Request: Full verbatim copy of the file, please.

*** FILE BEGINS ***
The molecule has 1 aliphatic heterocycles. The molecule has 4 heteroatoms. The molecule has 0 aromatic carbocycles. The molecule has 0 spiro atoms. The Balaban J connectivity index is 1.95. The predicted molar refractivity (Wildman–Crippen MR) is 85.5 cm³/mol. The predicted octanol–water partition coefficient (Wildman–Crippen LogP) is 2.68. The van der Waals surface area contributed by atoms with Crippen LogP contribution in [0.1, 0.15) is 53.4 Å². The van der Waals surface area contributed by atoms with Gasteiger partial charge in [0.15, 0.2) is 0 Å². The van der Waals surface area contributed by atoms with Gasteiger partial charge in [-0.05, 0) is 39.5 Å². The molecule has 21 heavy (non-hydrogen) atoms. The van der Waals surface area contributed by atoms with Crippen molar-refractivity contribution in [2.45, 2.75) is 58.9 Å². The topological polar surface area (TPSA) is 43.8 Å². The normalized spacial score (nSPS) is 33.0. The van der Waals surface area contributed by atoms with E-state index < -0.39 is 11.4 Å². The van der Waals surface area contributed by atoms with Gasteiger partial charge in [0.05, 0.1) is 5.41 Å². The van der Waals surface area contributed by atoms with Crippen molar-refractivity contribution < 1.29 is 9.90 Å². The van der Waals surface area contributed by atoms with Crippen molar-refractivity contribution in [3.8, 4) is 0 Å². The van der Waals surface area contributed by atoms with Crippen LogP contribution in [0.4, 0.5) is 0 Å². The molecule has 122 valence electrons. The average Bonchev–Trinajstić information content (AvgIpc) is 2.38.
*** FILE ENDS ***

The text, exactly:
The molecule has 1 aliphatic heterocycles. The molecule has 4 heteroatoms. The molecule has 0 aromatic carbocycles. The molecule has 0 spiro atoms. The Balaban J connectivity index is 1.95. The predicted molar refractivity (Wildman–Crippen MR) is 85.5 cm³/mol. The predicted octanol–water partition coefficient (Wildman–Crippen LogP) is 2.68. The van der Waals surface area contributed by atoms with Crippen LogP contribution in [0.1, 0.15) is 53.4 Å². The van der Waals surface area contributed by atoms with Gasteiger partial charge in [0.15, 0.2) is 0 Å². The van der Waals surface area contributed by atoms with Gasteiger partial charge in [-0.05, 0) is 39.5 Å². The molecule has 21 heavy (non-hydrogen) atoms. The van der Waals surface area contributed by atoms with Crippen molar-refractivity contribution in [2.45, 2.75) is 58.9 Å². The topological polar surface area (TPSA) is 43.8 Å². The normalized spacial score (nSPS) is 33.0. The van der Waals surface area contributed by atoms with E-state index < -0.39 is 11.4 Å². The van der Waals surface area contributed by atoms with Gasteiger partial charge in [0.05, 0.1) is 5.41 Å². The van der Waals surface area contributed by atoms with Crippen molar-refractivity contribution < 1.29 is 9.90 Å². The van der Waals surface area contributed by atoms with Crippen molar-refractivity contribution in [3.8, 4) is 0 Å². The van der Waals surface area contributed by atoms with Crippen LogP contribution in [0.4, 0.5) is 0 Å². The molecule has 122 valence electrons. The average Bonchev–Trinajstić information content (AvgIpc) is 2.38.